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These folders are not made/used by the system during user creation because the system doesn't generate them. They are generated the package xdg-user-dirs-update (Ubuntu) and xdg-user-dirs (Fedora/RHEL). The file /usr/bin/xdg-user-dirs-update is run at logon and creates the files based on defaults in /etc/xdg/user-dirs.defaults, or if it exists $HOME/....


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Lets say your file is named just file. This script will do the job: USERNAME=$(cat file | cut -d: -f1) echo "$USERNAME" ID=$(cat file | cut -d: -f2) echo "$ID" USER_SHELL=$(cat file | cut -d, -f2 | cut -d: -f2) echo "$USER_SHELL" useradd -m -s "$USER_SHELL" -u "$ID" "$USERNAME"


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To give Tim access to iptables, you can edit /etc/sudoers, with visudo: tim ALL=NOPASSWD: /sbin/iptables This will allow him to used the iptables as root without inputing his password. The path is full, for security reasons, otherwise if only iptables as you have, Tim would be able run any binary called iptables as root, and would be enough to create a ...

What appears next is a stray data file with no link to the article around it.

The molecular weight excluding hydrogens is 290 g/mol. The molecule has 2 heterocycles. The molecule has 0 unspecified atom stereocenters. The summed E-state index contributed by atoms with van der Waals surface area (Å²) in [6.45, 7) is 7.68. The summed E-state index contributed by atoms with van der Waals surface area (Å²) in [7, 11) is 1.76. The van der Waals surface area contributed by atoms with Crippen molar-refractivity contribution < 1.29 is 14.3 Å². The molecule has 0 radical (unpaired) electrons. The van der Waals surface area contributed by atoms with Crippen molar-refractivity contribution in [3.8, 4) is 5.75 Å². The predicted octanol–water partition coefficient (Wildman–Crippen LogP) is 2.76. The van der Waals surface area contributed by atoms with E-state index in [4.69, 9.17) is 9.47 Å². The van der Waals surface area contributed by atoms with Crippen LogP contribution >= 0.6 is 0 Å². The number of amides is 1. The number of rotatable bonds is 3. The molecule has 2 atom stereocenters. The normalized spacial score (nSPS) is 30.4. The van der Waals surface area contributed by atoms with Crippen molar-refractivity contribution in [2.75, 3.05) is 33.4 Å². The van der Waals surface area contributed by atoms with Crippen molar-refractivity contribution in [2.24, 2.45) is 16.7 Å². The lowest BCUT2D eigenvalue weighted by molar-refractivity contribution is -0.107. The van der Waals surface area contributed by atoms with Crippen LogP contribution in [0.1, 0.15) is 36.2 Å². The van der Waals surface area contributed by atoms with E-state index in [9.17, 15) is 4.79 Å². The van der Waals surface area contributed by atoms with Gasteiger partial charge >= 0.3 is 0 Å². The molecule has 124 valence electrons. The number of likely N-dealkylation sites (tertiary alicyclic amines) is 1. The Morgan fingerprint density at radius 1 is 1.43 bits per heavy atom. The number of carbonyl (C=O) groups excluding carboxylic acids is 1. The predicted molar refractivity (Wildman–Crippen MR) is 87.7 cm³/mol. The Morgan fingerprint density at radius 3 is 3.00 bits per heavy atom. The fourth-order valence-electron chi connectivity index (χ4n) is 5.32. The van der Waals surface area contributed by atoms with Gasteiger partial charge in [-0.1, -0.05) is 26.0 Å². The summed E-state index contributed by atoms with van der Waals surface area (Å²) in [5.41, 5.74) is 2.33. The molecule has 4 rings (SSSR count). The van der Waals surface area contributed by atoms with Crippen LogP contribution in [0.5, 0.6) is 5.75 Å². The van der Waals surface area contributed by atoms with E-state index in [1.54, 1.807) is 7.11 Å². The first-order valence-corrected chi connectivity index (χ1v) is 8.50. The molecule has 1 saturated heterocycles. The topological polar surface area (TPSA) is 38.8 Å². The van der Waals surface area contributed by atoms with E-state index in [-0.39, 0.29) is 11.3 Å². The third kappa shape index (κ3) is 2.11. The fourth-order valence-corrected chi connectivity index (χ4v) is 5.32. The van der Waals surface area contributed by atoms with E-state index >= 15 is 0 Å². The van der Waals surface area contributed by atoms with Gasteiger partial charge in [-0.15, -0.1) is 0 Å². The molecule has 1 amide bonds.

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This is a bare minimum script to get the job done. It makes sure that neither the username nor the uid is already in use. It makes a matching group for each user (with gid=uid) - it doesn't check if the gid or group name already exists (left as an exercise for the reader - hint: use getent group). Note: the script below is untested but I've written ...


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"root" (aka "superuser") is the name of the system administrator account. The origins of the name are a little archaic, but that doesn't matter. Root user has user id 0 and nominally has unlimited privileges. Root can access any file, run any program, execute any system call, and modify any setting. (But see below┬╣). Prior to the invention of the "sudo" ...



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